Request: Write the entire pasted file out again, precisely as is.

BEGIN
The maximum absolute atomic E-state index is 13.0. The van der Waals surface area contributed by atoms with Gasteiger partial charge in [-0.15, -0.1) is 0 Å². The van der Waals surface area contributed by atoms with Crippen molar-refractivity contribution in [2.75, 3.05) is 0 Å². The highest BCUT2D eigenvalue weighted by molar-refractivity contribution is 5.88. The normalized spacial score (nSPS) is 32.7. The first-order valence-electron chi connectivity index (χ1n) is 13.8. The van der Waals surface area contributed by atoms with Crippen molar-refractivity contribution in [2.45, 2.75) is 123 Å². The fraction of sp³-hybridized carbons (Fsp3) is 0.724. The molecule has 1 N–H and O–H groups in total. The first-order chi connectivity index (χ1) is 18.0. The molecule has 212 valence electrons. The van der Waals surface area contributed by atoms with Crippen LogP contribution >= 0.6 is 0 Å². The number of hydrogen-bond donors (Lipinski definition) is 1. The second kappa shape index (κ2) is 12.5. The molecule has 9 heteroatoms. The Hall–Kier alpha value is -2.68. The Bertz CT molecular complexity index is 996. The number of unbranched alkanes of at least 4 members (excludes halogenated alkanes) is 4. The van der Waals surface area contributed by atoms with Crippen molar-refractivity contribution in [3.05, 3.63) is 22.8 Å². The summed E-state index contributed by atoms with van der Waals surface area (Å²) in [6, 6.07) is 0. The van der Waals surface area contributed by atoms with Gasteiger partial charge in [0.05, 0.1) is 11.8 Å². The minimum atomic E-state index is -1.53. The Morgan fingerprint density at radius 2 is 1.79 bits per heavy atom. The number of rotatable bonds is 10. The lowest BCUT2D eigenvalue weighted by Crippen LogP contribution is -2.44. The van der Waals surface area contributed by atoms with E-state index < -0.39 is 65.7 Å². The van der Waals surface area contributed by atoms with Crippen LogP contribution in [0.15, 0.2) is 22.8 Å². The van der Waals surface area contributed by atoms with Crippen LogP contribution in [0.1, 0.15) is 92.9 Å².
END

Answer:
The maximum absolute atomic E-state index is 13.0. The van der Waals surface area contributed by atoms with Gasteiger partial charge in [-0.15, -0.1) is 0 Å². The van der Waals surface area contributed by atoms with Crippen molar-refractivity contribution in [2.75, 3.05) is 0 Å². The highest BCUT2D eigenvalue weighted by molar-refractivity contribution is 5.88. The normalized spacial score (nSPS) is 32.7. The first-order valence-electron chi connectivity index (χ1n) is 13.8. The van der Waals surface area contributed by atoms with Crippen molar-refractivity contribution in [2.45, 2.75) is 123 Å². The fraction of sp³-hybridized carbons (Fsp3) is 0.724. The molecule has 1 N–H and O–H groups in total. The first-order chi connectivity index (χ1) is 18.0. The molecule has 212 valence electrons. The van der Waals surface area contributed by atoms with Crippen LogP contribution >= 0.6 is 0 Å². The number of hydrogen-bond donors (Lipinski definition) is 1. The second kappa shape index (κ2) is 12.5. The molecule has 9 heteroatoms. The Hall–Kier alpha value is -2.68. The Bertz CT molecular complexity index is 996. The number of unbranched alkanes of at least 4 members (excludes halogenated alkanes) is 4. The van der Waals surface area contributed by atoms with Crippen molar-refractivity contribution in [3.05, 3.63) is 22.8 Å². The summed E-state index contributed by atoms with van der Waals surface area (Å²) in [6, 6.07) is 0. The van der Waals surface area contributed by atoms with Gasteiger partial charge in [0.05, 0.1) is 11.8 Å². The minimum atomic E-state index is -1.53. The Morgan fingerprint density at radius 2 is 1.79 bits per heavy atom. The number of rotatable bonds is 10. The lowest BCUT2D eigenvalue weighted by Crippen LogP contribution is -2.44. The van der Waals surface area contributed by atoms with E-state index < -0.39 is 65.7 Å². The van der Waals surface area contributed by atoms with Crippen LogP contribution in [0.15, 0.2) is 22.8 Å². The van der Waals surface area contributed by atoms with Crippen LogP contribution in [0.1, 0.15) is 92.9 Å².